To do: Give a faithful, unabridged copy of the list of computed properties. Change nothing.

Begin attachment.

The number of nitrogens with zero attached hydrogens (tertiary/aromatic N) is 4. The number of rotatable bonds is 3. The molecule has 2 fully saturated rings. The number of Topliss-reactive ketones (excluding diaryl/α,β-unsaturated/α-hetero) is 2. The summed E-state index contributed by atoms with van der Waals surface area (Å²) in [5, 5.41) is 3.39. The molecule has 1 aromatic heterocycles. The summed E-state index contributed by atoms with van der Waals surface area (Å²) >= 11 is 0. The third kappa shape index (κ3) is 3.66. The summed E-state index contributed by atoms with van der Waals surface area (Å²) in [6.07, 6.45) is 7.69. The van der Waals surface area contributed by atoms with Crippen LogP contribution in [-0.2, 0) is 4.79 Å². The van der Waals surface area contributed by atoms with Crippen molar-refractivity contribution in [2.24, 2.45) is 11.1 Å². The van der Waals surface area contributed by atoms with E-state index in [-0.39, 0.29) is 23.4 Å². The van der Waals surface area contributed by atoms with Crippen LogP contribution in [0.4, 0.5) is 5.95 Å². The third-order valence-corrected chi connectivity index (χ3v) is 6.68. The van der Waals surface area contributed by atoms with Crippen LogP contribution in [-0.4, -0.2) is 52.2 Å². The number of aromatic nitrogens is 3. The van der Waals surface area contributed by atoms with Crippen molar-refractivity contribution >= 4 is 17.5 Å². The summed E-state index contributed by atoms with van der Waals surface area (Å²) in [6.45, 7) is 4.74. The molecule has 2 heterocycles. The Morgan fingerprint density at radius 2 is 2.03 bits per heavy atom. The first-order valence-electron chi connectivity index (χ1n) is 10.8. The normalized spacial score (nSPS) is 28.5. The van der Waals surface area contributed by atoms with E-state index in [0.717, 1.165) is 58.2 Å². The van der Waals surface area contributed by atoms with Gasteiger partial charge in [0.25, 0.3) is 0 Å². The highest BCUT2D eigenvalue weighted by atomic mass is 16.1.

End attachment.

The number of nitrogens with zero attached hydrogens (tertiary/aromatic N) is 4. The number of rotatable bonds is 3. The molecule has 2 fully saturated rings. The number of Topliss-reactive ketones (excluding diaryl/α,β-unsaturated/α-hetero) is 2. The summed E-state index contributed by atoms with van der Waals surface area (Å²) in [5, 5.41) is 3.39. The molecule has 1 aromatic heterocycles. The summed E-state index contributed by atoms with van der Waals surface area (Å²) >= 11 is 0. The third kappa shape index (κ3) is 3.66. The summed E-state index contributed by atoms with van der Waals surface area (Å²) in [6.07, 6.45) is 7.69. The van der Waals surface area contributed by atoms with Crippen LogP contribution in [-0.2, 0) is 4.79 Å². The van der Waals surface area contributed by atoms with Crippen molar-refractivity contribution in [2.24, 2.45) is 11.1 Å². The van der Waals surface area contributed by atoms with E-state index in [-0.39, 0.29) is 23.4 Å². The van der Waals surface area contributed by atoms with Crippen LogP contribution in [0.4, 0.5) is 5.95 Å². The third-order valence-corrected chi connectivity index (χ3v) is 6.68. The van der Waals surface area contributed by atoms with Crippen LogP contribution in [-0.4, -0.2) is 52.2 Å². The number of aromatic nitrogens is 3. The van der Waals surface area contributed by atoms with Crippen molar-refractivity contribution >= 4 is 17.5 Å². The summed E-state index contributed by atoms with van der Waals surface area (Å²) in [6.45, 7) is 4.74. The molecule has 2 heterocycles. The Morgan fingerprint density at radius 2 is 2.03 bits per heavy atom. The first-order valence-electron chi connectivity index (χ1n) is 10.8. The normalized spacial score (nSPS) is 28.5. The van der Waals surface area contributed by atoms with E-state index in [0.717, 1.165) is 58.2 Å². The van der Waals surface area contributed by atoms with Gasteiger partial charge in [0.25, 0.3) is 0 Å². The highest BCUT2D eigenvalue weighted by atomic mass is 16.1.